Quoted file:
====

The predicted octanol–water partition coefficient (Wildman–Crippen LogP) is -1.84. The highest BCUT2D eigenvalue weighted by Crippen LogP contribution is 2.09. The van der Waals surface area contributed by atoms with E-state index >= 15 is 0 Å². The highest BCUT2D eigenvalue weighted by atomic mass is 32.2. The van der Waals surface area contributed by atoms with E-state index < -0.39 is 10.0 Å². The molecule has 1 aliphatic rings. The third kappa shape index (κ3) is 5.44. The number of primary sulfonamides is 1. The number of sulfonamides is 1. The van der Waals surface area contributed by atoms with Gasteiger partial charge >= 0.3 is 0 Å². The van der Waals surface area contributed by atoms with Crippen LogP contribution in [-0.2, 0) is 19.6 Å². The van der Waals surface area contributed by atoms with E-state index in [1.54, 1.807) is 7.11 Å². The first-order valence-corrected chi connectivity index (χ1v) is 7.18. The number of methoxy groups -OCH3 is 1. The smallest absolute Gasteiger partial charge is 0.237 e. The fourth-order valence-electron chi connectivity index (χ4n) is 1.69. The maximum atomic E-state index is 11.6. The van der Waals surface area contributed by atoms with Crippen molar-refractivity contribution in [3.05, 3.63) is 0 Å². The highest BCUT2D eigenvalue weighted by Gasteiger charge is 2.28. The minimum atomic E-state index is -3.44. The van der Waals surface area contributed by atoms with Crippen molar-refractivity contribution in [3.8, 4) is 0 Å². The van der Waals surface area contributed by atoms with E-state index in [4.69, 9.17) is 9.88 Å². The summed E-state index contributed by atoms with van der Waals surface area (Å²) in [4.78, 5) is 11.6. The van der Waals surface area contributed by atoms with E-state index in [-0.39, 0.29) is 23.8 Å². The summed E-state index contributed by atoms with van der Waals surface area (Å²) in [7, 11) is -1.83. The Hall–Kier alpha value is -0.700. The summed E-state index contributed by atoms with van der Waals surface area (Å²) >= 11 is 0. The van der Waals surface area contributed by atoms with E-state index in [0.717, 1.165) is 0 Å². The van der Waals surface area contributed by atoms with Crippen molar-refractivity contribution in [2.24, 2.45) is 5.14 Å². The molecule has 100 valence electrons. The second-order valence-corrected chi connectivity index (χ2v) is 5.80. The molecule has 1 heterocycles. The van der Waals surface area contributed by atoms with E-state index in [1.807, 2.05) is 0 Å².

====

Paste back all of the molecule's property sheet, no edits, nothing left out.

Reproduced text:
The predicted octanol–water partition coefficient (Wildman–Crippen LogP) is -1.84. The highest BCUT2D eigenvalue weighted by Crippen LogP contribution is 2.09. The van der Waals surface area contributed by atoms with E-state index >= 15 is 0 Å². The highest BCUT2D eigenvalue weighted by atomic mass is 32.2. The van der Waals surface area contributed by atoms with E-state index < -0.39 is 10.0 Å². The molecule has 1 aliphatic rings. The third kappa shape index (κ3) is 5.44. The number of primary sulfonamides is 1. The number of sulfonamides is 1. The van der Waals surface area contributed by atoms with Gasteiger partial charge >= 0.3 is 0 Å². The van der Waals surface area contributed by atoms with Crippen LogP contribution in [-0.2, 0) is 19.6 Å². The van der Waals surface area contributed by atoms with E-state index in [1.54, 1.807) is 7.11 Å². The first-order valence-corrected chi connectivity index (χ1v) is 7.18. The number of methoxy groups -OCH3 is 1. The smallest absolute Gasteiger partial charge is 0.237 e. The fourth-order valence-electron chi connectivity index (χ4n) is 1.69. The maximum atomic E-state index is 11.6. The van der Waals surface area contributed by atoms with Crippen molar-refractivity contribution in [3.05, 3.63) is 0 Å². The highest BCUT2D eigenvalue weighted by Gasteiger charge is 2.28. The minimum atomic E-state index is -3.44. The van der Waals surface area contributed by atoms with Crippen molar-refractivity contribution in [3.8, 4) is 0 Å². The van der Waals surface area contributed by atoms with E-state index in [4.69, 9.17) is 9.88 Å². The summed E-state index contributed by atoms with van der Waals surface area (Å²) in [4.78, 5) is 11.6. The van der Waals surface area contributed by atoms with E-state index in [-0.39, 0.29) is 23.8 Å². The summed E-state index contributed by atoms with van der Waals surface area (Å²) in [7, 11) is -1.83. The Hall–Kier alpha value is -0.700. The summed E-state index contributed by atoms with van der Waals surface area (Å²) >= 11 is 0. The van der Waals surface area contributed by atoms with E-state index in [0.717, 1.165) is 0 Å². The van der Waals surface area contributed by atoms with Crippen molar-refractivity contribution in [2.24, 2.45) is 5.14 Å². The molecule has 100 valence electrons. The second-order valence-corrected chi connectivity index (χ2v) is 5.80. The molecule has 1 heterocycles. The van der Waals surface area contributed by atoms with E-state index in [1.807, 2.05) is 0 Å².